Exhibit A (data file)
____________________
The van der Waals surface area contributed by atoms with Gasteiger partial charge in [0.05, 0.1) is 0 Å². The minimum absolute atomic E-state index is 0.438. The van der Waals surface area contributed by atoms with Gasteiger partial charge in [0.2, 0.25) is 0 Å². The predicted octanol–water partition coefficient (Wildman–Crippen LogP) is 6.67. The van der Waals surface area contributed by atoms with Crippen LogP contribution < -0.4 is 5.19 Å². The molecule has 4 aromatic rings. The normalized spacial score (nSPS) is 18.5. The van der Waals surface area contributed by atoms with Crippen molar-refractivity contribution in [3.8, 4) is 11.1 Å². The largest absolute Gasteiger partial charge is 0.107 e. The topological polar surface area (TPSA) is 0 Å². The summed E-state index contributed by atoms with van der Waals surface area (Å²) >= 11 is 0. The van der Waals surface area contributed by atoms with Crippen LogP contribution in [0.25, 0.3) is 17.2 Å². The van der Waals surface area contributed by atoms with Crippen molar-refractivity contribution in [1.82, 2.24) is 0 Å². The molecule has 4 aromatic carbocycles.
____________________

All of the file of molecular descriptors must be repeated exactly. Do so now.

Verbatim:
The van der Waals surface area contributed by atoms with Gasteiger partial charge in [0.05, 0.1) is 0 Å². The minimum absolute atomic E-state index is 0.438. The van der Waals surface area contributed by atoms with Gasteiger partial charge in [0.2, 0.25) is 0 Å². The predicted octanol–water partition coefficient (Wildman–Crippen LogP) is 6.67. The van der Waals surface area contributed by atoms with Crippen LogP contribution < -0.4 is 5.19 Å². The molecule has 4 aromatic rings. The normalized spacial score (nSPS) is 18.5. The van der Waals surface area contributed by atoms with Crippen molar-refractivity contribution in [3.8, 4) is 11.1 Å². The largest absolute Gasteiger partial charge is 0.107 e. The topological polar surface area (TPSA) is 0 Å². The summed E-state index contributed by atoms with van der Waals surface area (Å²) >= 11 is 0. The van der Waals surface area contributed by atoms with Crippen LogP contribution in [0.25, 0.3) is 17.2 Å². The van der Waals surface area contributed by atoms with Crippen molar-refractivity contribution in [1.82, 2.24) is 0 Å². The molecule has 4 aromatic carbocycles.